And in essence, perhaps both sides get what they wanted. Mr. Ray, an admission from the president that he gave misleading testimony under oath. Mr. Clinton closed this sad chapter of his life as he leaves office now without the threat of having to go into a criminal court and face a possible indictment.

WATERS: All right; and CNN's Bob Franken, who has been covering this story from day one when it was the Whitewater investigation; and now this final flourish on the final day of the Clinton presidency.

There will be some questions I imagine, Bob, about the harshness of the penalties here for the president. Do they fit the crime?

BOB FRANKEN, CNN NATIONAL CORRESPONDENT: Well, there was a growing feeling in the United States that this had gone on long enough and there was a belief that it should be dispensed with.

We heard just a moment ago Bob Ray talking about that, saying that this matter is now concluded, the American people deserved a resolution. He was very aware of the fact that it would be extremely difficult to get a jury to find the president guilty of the crimes alleged, so they worked on this kind of deal.

Now, the fact is is that when you're dealing with a public official, U.S. attorneys have another consideration, and that has to do with paying a penalty in a variety of ways. And one of the ways is resignation or removal from some sort of public trust office. In this particular case, the Arkansas Bar Association proceedings really, in that context, got into this.

And the fact that the president was willing to accept, as part of this deal, a suspension from the Arkansas Bar Association and a $25,000 dollar fine and an admission in the Bar Association proceeding that the president signed that he had knowingly given those false -- not false, but misleading and evasive answers which were -- and this is a terribly important bit of terminology: "prejudicial to the administration of justice."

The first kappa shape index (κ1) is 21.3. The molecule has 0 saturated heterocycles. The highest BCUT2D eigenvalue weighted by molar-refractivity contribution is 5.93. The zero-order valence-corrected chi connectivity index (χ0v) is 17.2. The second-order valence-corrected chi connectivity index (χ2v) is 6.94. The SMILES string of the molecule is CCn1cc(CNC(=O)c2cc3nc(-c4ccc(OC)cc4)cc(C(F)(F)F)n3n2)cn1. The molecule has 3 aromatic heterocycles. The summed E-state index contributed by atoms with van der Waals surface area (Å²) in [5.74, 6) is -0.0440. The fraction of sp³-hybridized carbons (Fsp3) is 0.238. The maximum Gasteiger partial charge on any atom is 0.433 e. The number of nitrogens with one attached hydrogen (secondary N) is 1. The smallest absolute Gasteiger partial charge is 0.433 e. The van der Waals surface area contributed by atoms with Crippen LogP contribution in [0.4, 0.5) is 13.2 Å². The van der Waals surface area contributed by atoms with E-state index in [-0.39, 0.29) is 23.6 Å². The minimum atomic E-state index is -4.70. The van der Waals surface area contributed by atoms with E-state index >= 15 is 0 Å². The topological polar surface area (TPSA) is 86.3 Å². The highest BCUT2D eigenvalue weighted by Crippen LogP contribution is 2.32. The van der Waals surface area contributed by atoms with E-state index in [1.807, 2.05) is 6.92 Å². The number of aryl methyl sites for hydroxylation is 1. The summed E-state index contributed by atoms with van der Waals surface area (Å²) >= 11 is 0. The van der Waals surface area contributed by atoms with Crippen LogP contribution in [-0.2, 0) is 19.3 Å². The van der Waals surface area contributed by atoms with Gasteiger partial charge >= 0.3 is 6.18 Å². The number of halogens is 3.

That was an important consideration -- that the president was acknowledging that he knowingly impeded the administration of justice which, oftentimes, is an act that is prosecuted. But in this particular case, because of the larger concerns, the independent counsel decided not to.

This ends the saga that has bedeviled the president and his administration almost from the beginning, and it means that he leaves office with a matter that is probably freshest on the minds of most people: his admission of wrongdoing in this investigation.

WATERS: All right, CNN's Bob Franken.

John King, there's a footnote to this story today: bringing closure -- if we can use that word one more time -- to the Monica Lewinsky affair.

Linda Tripp, the woman whose secret tapes of conversations she had with Monica Lewinsky that let to the investigation and ultimately to the president's impeachment, was fired today by the Clinton administration. She was fired because -- and you may have heard Jake Siewert referring to certain political appointees who are turning in their resignations.

Well, Linda Tripp refused to turn in her resignation and was fired as a result. Her lawyers weighed in on the firing: "The termination, they said, of Linda Tripp is vindictive, mean-spirited and wrong. President Clinton should not have ended his presidency on such a vengeful note."

But today, on this final day of the Clinton presidency, we appear to be hearing the last of the Monica Lewinsky affair.